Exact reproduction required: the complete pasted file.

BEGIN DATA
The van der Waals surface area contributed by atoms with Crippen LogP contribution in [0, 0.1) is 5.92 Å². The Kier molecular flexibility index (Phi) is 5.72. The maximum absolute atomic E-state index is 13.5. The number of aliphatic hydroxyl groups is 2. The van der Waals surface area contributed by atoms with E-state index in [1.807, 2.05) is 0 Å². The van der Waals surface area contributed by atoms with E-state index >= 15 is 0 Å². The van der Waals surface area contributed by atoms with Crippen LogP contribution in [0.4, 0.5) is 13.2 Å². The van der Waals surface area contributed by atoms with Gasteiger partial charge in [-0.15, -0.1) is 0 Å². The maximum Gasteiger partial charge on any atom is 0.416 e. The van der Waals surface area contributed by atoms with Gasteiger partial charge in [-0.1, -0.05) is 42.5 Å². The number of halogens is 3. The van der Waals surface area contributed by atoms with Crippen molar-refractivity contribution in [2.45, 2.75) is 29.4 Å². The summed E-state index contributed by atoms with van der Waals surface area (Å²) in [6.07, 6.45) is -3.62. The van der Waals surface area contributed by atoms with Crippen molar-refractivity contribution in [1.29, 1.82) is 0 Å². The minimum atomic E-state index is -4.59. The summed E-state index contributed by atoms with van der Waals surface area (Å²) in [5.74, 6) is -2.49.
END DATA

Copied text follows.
The van der Waals surface area contributed by atoms with Crippen LogP contribution in [0, 0.1) is 5.92 Å². The Kier molecular flexibility index (Phi) is 5.72. The maximum absolute atomic E-state index is 13.5. The number of aliphatic hydroxyl groups is 2. The van der Waals surface area contributed by atoms with E-state index in [1.807, 2.05) is 0 Å². The van der Waals surface area contributed by atoms with E-state index >= 15 is 0 Å². The van der Waals surface area contributed by atoms with Crippen LogP contribution in [0.4, 0.5) is 13.2 Å². The van der Waals surface area contributed by atoms with Gasteiger partial charge in [-0.15, -0.1) is 0 Å². The maximum Gasteiger partial charge on any atom is 0.416 e. The van der Waals surface area contributed by atoms with Gasteiger partial charge in [-0.1, -0.05) is 42.5 Å². The number of halogens is 3. The van der Waals surface area contributed by atoms with Crippen molar-refractivity contribution in [2.45, 2.75) is 29.4 Å². The summed E-state index contributed by atoms with van der Waals surface area (Å²) in [6.07, 6.45) is -3.62. The van der Waals surface area contributed by atoms with Crippen molar-refractivity contribution in [1.29, 1.82) is 0 Å². The minimum atomic E-state index is -4.59. The summed E-state index contributed by atoms with van der Waals surface area (Å²) in [5.74, 6) is -2.49.